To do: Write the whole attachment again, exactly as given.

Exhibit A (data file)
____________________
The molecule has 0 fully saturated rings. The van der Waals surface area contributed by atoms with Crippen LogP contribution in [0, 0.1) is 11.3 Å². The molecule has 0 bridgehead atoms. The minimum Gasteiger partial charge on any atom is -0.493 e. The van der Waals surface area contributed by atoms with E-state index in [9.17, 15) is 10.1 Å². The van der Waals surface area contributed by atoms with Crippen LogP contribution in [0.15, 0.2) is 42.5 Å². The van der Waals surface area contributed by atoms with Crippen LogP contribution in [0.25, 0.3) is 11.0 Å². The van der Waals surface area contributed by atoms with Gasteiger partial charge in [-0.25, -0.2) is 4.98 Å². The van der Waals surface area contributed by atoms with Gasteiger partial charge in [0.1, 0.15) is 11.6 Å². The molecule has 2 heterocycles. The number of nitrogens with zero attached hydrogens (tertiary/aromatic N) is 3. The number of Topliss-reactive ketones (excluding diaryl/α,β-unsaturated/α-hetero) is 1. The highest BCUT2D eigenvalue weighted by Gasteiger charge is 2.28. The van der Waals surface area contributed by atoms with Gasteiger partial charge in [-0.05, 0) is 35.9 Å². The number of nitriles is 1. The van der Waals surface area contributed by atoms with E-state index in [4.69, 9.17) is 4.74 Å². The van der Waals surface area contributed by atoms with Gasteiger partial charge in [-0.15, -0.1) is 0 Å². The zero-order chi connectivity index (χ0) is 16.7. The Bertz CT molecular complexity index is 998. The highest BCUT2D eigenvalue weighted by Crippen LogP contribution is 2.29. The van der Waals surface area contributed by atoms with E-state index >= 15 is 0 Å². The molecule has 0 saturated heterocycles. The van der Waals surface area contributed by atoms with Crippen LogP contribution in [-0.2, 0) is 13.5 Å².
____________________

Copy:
The molecule has 0 fully saturated rings. The van der Waals surface area contributed by atoms with Crippen LogP contribution in [0, 0.1) is 11.3 Å². The molecule has 0 bridgehead atoms. The minimum Gasteiger partial charge on any atom is -0.493 e. The van der Waals surface area contributed by atoms with E-state index in [9.17, 15) is 10.1 Å². The van der Waals surface area contributed by atoms with Crippen LogP contribution in [0.15, 0.2) is 42.5 Å². The van der Waals surface area contributed by atoms with Crippen LogP contribution in [0.25, 0.3) is 11.0 Å². The van der Waals surface area contributed by atoms with Gasteiger partial charge in [-0.25, -0.2) is 4.98 Å². The van der Waals surface area contributed by atoms with Gasteiger partial charge in [0.1, 0.15) is 11.6 Å². The molecule has 2 heterocycles. The number of nitrogens with zero attached hydrogens (tertiary/aromatic N) is 3. The number of Topliss-reactive ketones (excluding diaryl/α,β-unsaturated/α-hetero) is 1. The highest BCUT2D eigenvalue weighted by Gasteiger charge is 2.28. The van der Waals surface area contributed by atoms with Gasteiger partial charge in [-0.05, 0) is 35.9 Å². The number of nitriles is 1. The van der Waals surface area contributed by atoms with E-state index in [4.69, 9.17) is 4.74 Å². The van der Waals surface area contributed by atoms with Gasteiger partial charge in [-0.15, -0.1) is 0 Å². The zero-order chi connectivity index (χ0) is 16.7. The Bertz CT molecular complexity index is 998. The highest BCUT2D eigenvalue weighted by Crippen LogP contribution is 2.29. The van der Waals surface area contributed by atoms with E-state index >= 15 is 0 Å². The molecule has 0 saturated heterocycles. The van der Waals surface area contributed by atoms with Crippen LogP contribution in [-0.2, 0) is 13.5 Å².